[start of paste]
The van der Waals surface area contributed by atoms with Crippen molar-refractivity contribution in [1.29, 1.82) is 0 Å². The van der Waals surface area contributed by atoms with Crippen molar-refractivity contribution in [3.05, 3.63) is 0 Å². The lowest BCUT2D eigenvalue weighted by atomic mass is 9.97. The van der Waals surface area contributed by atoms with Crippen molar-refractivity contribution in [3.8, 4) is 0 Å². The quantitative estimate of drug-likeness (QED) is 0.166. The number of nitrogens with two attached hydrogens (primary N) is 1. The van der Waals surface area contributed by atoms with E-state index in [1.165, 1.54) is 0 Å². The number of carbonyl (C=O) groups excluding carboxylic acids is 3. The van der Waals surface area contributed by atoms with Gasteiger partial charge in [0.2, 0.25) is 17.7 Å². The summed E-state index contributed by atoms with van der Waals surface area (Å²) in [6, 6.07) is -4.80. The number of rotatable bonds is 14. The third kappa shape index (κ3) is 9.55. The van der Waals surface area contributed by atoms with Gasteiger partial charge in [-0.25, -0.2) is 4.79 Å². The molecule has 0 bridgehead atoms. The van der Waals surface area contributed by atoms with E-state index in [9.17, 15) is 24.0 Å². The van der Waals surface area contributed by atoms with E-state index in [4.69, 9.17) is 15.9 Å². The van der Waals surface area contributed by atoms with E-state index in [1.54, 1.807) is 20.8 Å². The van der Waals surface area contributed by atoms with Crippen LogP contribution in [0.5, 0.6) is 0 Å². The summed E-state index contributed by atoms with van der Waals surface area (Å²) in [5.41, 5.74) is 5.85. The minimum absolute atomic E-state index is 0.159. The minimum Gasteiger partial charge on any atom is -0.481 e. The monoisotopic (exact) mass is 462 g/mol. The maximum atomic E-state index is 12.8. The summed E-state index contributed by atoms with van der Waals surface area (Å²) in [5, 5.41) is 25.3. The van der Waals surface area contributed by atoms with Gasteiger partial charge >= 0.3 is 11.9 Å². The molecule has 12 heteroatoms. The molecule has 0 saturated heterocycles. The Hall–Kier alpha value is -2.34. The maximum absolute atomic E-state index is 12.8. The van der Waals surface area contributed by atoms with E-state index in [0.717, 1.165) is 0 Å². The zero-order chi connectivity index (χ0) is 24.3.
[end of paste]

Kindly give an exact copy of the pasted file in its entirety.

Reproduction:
The van der Waals surface area contributed by atoms with Crippen molar-refractivity contribution in [1.29, 1.82) is 0 Å². The van der Waals surface area contributed by atoms with Crippen molar-refractivity contribution in [3.05, 3.63) is 0 Å². The lowest BCUT2D eigenvalue weighted by atomic mass is 9.97. The van der Waals surface area contributed by atoms with Crippen molar-refractivity contribution in [3.8, 4) is 0 Å². The quantitative estimate of drug-likeness (QED) is 0.166. The number of nitrogens with two attached hydrogens (primary N) is 1. The van der Waals surface area contributed by atoms with E-state index in [1.165, 1.54) is 0 Å². The number of carbonyl (C=O) groups excluding carboxylic acids is 3. The van der Waals surface area contributed by atoms with Gasteiger partial charge in [0.2, 0.25) is 17.7 Å². The summed E-state index contributed by atoms with van der Waals surface area (Å²) in [6, 6.07) is -4.80. The number of rotatable bonds is 14. The third kappa shape index (κ3) is 9.55. The van der Waals surface area contributed by atoms with Gasteiger partial charge in [-0.25, -0.2) is 4.79 Å². The molecule has 0 bridgehead atoms. The van der Waals surface area contributed by atoms with E-state index in [9.17, 15) is 24.0 Å². The van der Waals surface area contributed by atoms with E-state index in [4.69, 9.17) is 15.9 Å². The van der Waals surface area contributed by atoms with E-state index in [1.54, 1.807) is 20.8 Å². The van der Waals surface area contributed by atoms with Crippen LogP contribution in [0.5, 0.6) is 0 Å². The summed E-state index contributed by atoms with van der Waals surface area (Å²) in [5.41, 5.74) is 5.85. The minimum absolute atomic E-state index is 0.159. The minimum Gasteiger partial charge on any atom is -0.481 e. The monoisotopic (exact) mass is 462 g/mol. The maximum atomic E-state index is 12.8. The summed E-state index contributed by atoms with van der Waals surface area (Å²) in [5, 5.41) is 25.3. The van der Waals surface area contributed by atoms with Gasteiger partial charge >= 0.3 is 11.9 Å². The molecule has 12 heteroatoms. The molecule has 0 saturated heterocycles. The Hall–Kier alpha value is -2.34. The maximum absolute atomic E-state index is 12.8. The van der Waals surface area contributed by atoms with E-state index in [0.717, 1.165) is 0 Å². The zero-order chi connectivity index (χ0) is 24.3.